| Quote #4
Now proud as an enjoyer, and anon
Hmm. This is starting to be not so romantic. Would you like it if someone told you, "Hey, you know what being with you makes me feel like? It makes me feel really proud of myself. But then I think someone might steal you"? Probably not—it would sound like the other person wasn't so much full of love for you as full of him or herself. The next two lines (lines 7-8) of this passage might sound a little better: "I don't know what's best—being with you alone, or showing you off to the world." Of course, the metaphor of "counting" is a hold-over from the miser imagery of lines 4-5, and it has a pretty cold, unromantic feel to it. Never tell your significant other that you figured out the pros and cons of your relationship with a calculator.
| Quote #5
Sometime all full with feasting on your sight,
In these lines, the speaker continues describing love in terms of extreme emotional states, as he started doing when he was talking about the miser. Now, his imagery switches to one of gluttony. The speaker is either completely full from "feasting" on his beloved, or he feels completely empty—and in need of his next feast. We at Shmoop think most people would be positively frightened to hear this kind of language from their significant other. Once again, we're not sure that the speaker is going to have his desired effect here.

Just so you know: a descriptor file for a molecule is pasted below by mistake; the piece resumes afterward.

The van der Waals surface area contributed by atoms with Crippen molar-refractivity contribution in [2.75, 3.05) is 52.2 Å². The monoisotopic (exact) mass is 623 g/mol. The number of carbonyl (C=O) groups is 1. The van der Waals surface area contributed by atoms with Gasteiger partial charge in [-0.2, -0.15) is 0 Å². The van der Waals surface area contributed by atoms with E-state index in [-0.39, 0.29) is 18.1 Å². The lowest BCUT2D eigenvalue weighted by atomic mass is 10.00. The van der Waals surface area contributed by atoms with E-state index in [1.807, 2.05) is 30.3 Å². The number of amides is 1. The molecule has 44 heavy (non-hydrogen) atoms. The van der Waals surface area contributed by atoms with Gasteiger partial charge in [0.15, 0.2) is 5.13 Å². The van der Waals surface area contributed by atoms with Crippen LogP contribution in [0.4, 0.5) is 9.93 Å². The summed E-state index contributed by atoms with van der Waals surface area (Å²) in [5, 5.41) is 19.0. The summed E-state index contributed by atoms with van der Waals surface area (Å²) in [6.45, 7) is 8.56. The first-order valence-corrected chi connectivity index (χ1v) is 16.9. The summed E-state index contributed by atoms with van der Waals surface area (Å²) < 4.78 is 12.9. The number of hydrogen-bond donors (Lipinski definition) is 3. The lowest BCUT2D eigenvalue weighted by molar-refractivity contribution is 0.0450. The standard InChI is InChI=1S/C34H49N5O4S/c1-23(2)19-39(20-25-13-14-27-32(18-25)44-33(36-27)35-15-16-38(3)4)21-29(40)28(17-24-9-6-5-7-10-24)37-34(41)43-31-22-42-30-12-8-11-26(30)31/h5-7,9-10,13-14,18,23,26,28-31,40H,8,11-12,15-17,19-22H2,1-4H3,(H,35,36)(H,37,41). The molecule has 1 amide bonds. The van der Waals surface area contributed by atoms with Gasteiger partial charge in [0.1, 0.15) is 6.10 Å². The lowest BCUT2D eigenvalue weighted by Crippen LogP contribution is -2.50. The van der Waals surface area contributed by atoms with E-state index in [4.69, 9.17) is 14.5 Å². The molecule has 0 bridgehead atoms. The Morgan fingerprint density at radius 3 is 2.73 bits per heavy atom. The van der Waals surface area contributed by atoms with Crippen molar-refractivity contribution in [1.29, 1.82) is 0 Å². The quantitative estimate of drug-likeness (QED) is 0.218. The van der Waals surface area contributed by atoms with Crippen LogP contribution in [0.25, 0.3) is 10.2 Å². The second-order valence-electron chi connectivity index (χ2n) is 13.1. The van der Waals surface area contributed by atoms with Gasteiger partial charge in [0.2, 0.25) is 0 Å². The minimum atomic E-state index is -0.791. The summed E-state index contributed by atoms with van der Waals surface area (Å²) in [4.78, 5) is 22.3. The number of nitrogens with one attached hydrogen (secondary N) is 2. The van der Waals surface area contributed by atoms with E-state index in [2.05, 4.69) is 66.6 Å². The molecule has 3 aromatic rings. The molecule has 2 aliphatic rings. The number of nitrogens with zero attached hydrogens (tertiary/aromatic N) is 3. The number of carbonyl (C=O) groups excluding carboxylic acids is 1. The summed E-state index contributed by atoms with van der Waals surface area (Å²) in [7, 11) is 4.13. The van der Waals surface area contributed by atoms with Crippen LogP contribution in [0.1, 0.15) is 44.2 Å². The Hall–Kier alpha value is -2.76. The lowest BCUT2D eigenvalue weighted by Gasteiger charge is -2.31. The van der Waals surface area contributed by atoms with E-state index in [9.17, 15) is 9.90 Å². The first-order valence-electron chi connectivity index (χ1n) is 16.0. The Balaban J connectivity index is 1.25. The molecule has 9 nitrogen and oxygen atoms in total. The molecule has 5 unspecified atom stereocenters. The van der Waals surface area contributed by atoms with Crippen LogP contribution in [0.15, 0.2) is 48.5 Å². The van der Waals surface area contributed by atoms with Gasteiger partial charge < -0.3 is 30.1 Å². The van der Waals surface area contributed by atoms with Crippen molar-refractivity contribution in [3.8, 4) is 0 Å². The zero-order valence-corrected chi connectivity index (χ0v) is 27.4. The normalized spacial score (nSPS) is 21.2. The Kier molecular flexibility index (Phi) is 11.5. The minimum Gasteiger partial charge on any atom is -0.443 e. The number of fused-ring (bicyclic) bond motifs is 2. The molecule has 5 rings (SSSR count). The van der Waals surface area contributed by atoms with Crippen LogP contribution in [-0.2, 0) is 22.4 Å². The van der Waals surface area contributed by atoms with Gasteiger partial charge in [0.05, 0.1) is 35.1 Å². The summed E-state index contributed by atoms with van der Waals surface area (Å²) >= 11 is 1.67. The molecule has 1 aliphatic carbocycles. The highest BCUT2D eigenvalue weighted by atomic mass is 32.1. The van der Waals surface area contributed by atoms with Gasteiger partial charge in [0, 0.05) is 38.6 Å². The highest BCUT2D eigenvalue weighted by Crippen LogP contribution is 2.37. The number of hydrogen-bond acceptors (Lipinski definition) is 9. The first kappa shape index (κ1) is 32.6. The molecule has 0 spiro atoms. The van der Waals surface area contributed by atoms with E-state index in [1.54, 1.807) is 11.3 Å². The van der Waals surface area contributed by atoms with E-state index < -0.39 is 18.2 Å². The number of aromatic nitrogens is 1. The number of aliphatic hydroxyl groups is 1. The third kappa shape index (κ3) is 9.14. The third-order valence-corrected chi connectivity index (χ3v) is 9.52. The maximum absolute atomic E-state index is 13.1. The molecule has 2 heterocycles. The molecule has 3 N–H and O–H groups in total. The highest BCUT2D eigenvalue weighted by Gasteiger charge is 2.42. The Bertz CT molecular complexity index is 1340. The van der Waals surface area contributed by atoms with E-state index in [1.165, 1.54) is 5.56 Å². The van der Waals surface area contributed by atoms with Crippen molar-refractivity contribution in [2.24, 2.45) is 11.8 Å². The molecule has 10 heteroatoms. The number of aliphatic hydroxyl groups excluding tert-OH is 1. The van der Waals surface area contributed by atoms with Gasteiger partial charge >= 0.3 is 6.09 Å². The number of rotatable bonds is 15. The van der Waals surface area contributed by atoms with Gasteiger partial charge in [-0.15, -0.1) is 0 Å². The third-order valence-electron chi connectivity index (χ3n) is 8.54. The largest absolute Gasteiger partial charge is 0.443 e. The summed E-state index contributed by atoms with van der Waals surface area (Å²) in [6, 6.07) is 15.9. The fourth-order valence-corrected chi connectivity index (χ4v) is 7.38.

| Quote #6
Possessing or pursuing no delight,
These lines seem to get to the root of the problem. Sure, the speaker is saying that he only has eyes for "you," but he doesn't make it sound all that nice. If he can't make up his mind whether he is "possessing" you or "pursuing" his beloved, doesn't that make it sound like their relationship isn't all that it's cracked up to be? But then he even says that, if he can't have something from his beloved, it "must from you be took." That really doesn't sound good: sexual aggression is a definite turn-off in a love poem. If the speaker has this sort of attitude towards his beloved, it makes sense that he would be having all the other problems he describes in the rest of the poem. If they aren't firmly together, how can the speaker expect to find a happy medium between the other extremes he experiences?